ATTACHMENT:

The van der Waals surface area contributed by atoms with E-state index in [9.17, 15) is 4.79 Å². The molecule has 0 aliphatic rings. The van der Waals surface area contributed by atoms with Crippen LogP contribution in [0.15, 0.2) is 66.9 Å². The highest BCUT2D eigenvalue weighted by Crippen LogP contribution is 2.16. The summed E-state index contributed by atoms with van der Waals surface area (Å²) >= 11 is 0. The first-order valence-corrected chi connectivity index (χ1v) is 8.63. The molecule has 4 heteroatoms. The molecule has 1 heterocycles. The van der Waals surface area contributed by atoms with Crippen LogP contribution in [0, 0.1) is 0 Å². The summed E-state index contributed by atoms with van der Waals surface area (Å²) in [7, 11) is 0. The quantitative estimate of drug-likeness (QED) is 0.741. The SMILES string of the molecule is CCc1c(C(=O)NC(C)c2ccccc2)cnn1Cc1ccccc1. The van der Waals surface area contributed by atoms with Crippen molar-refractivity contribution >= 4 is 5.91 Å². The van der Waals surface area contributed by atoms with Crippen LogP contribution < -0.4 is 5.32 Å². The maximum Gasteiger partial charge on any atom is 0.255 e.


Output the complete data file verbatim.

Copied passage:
The van der Waals surface area contributed by atoms with E-state index in [9.17, 15) is 4.79 Å². The molecule has 0 aliphatic rings. The van der Waals surface area contributed by atoms with Crippen LogP contribution in [0.15, 0.2) is 66.9 Å². The highest BCUT2D eigenvalue weighted by Crippen LogP contribution is 2.16. The summed E-state index contributed by atoms with van der Waals surface area (Å²) >= 11 is 0. The first-order valence-corrected chi connectivity index (χ1v) is 8.63. The molecule has 4 heteroatoms. The molecule has 1 heterocycles. The van der Waals surface area contributed by atoms with Crippen LogP contribution in [0, 0.1) is 0 Å². The summed E-state index contributed by atoms with van der Waals surface area (Å²) in [7, 11) is 0. The quantitative estimate of drug-likeness (QED) is 0.741. The SMILES string of the molecule is CCc1c(C(=O)NC(C)c2ccccc2)cnn1Cc1ccccc1. The van der Waals surface area contributed by atoms with Crippen molar-refractivity contribution >= 4 is 5.91 Å². The van der Waals surface area contributed by atoms with Crippen LogP contribution < -0.4 is 5.32 Å². The maximum Gasteiger partial charge on any atom is 0.255 e.